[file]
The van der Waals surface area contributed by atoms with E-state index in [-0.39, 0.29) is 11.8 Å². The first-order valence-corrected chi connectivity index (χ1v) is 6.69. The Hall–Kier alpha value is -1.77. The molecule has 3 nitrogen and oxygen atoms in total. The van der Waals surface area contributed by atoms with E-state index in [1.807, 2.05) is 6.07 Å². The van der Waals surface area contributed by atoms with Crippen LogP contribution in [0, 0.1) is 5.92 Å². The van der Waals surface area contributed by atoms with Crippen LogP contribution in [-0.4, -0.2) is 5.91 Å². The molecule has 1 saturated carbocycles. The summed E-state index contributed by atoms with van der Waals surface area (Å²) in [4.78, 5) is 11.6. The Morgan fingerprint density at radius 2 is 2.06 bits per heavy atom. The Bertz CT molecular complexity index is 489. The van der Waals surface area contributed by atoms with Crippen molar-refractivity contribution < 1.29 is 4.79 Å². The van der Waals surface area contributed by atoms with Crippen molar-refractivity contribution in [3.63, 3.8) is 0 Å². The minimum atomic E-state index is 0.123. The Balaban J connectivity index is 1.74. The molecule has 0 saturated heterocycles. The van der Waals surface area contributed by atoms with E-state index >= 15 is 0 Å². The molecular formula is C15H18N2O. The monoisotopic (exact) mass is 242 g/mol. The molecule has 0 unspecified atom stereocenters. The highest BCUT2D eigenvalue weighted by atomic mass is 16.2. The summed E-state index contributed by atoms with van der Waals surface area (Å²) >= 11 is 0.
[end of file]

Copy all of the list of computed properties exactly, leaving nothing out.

The van der Waals surface area contributed by atoms with E-state index in [-0.39, 0.29) is 11.8 Å². The first-order valence-corrected chi connectivity index (χ1v) is 6.69. The Hall–Kier alpha value is -1.77. The molecule has 3 nitrogen and oxygen atoms in total. The van der Waals surface area contributed by atoms with E-state index in [1.807, 2.05) is 6.07 Å². The van der Waals surface area contributed by atoms with Crippen LogP contribution in [0, 0.1) is 5.92 Å². The van der Waals surface area contributed by atoms with Crippen LogP contribution in [-0.4, -0.2) is 5.91 Å². The molecule has 1 saturated carbocycles. The summed E-state index contributed by atoms with van der Waals surface area (Å²) in [4.78, 5) is 11.6. The Morgan fingerprint density at radius 2 is 2.06 bits per heavy atom. The Bertz CT molecular complexity index is 489. The van der Waals surface area contributed by atoms with Crippen molar-refractivity contribution < 1.29 is 4.79 Å². The van der Waals surface area contributed by atoms with Crippen molar-refractivity contribution in [3.63, 3.8) is 0 Å². The minimum atomic E-state index is 0.123. The Balaban J connectivity index is 1.74. The molecule has 0 saturated heterocycles. The van der Waals surface area contributed by atoms with E-state index >= 15 is 0 Å². The molecular formula is C15H18N2O. The monoisotopic (exact) mass is 242 g/mol. The molecule has 0 unspecified atom stereocenters. The highest BCUT2D eigenvalue weighted by atomic mass is 16.2. The summed E-state index contributed by atoms with van der Waals surface area (Å²) >= 11 is 0.